Have you ever attempted to remove a strip of wax on coarse hair and felt like there was a small army of stubborn little men pulling against you in a game of tug of war? You’re not alone.
We often hear the term “coarse hair,” but what does it really mean? Coarse hair is a term that is used to describe the thickness of the hair strand itself. Coarse hair has the largest diameter (or thickness) of all, and it contains all three hair structures and can vary from pin straight to coiling curls. Since we are mammals, our bodies are covered in hairs of varied texture. The texture of our hair is greatly influenced by our genetics and like everything else in our body, hair changes with the aging process. Before this article gets into tips and tricks in removing coarse hair, we will first talk about curl pattern and follicle placement.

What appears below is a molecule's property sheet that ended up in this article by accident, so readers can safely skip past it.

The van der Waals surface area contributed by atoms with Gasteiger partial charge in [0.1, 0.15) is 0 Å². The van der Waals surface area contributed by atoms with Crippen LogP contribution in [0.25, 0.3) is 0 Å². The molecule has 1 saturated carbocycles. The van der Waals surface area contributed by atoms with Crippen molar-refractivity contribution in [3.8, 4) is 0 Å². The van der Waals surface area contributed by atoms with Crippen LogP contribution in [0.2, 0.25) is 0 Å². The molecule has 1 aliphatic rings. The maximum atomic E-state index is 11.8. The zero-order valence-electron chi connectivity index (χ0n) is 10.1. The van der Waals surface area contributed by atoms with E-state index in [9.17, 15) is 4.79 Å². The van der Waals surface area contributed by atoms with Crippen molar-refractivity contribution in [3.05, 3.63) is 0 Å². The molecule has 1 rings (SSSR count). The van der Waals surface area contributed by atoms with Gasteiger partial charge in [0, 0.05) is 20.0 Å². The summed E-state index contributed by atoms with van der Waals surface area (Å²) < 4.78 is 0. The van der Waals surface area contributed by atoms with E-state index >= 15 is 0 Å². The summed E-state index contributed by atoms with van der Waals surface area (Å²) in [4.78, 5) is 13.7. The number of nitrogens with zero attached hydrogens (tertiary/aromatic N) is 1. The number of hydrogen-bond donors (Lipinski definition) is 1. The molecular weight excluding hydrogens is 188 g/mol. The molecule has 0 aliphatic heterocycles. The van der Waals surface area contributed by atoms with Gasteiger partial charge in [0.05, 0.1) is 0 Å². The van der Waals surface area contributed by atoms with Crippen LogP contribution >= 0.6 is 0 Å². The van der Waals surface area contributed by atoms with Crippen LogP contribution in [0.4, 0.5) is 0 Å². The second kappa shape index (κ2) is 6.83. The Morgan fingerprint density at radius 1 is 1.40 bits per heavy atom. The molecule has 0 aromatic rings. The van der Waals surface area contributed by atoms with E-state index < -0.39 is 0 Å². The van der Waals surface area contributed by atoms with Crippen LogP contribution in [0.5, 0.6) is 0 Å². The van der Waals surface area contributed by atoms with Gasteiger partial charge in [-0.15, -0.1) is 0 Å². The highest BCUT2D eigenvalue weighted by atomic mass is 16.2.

Curl Pattern Matters
Coarse hair can vary from pin straight to kinky curly. Coarse straight hair tends to be a bit easier to wax than coarse curly hair, as it is easier to determine the direction of hair growth and it is generally not as dry. Curl pattern matters to waxers because the curlier the hair, the more prone it is to being dry. The skin’s natural lubricants cannot travel down the full shaft of curly hair as easily as it does straight hair, leaving curly hair drier, more brittle and prone to breakage. Systemic dehydration, which is a deficiency of water, can also contribute to the hair being fragile and brittle. If the hair’s curl pattern is such that the curl begins as it breaks the surface of the skin, it can be harder to assess the direction of the growth without stretching the hair strand to see the root.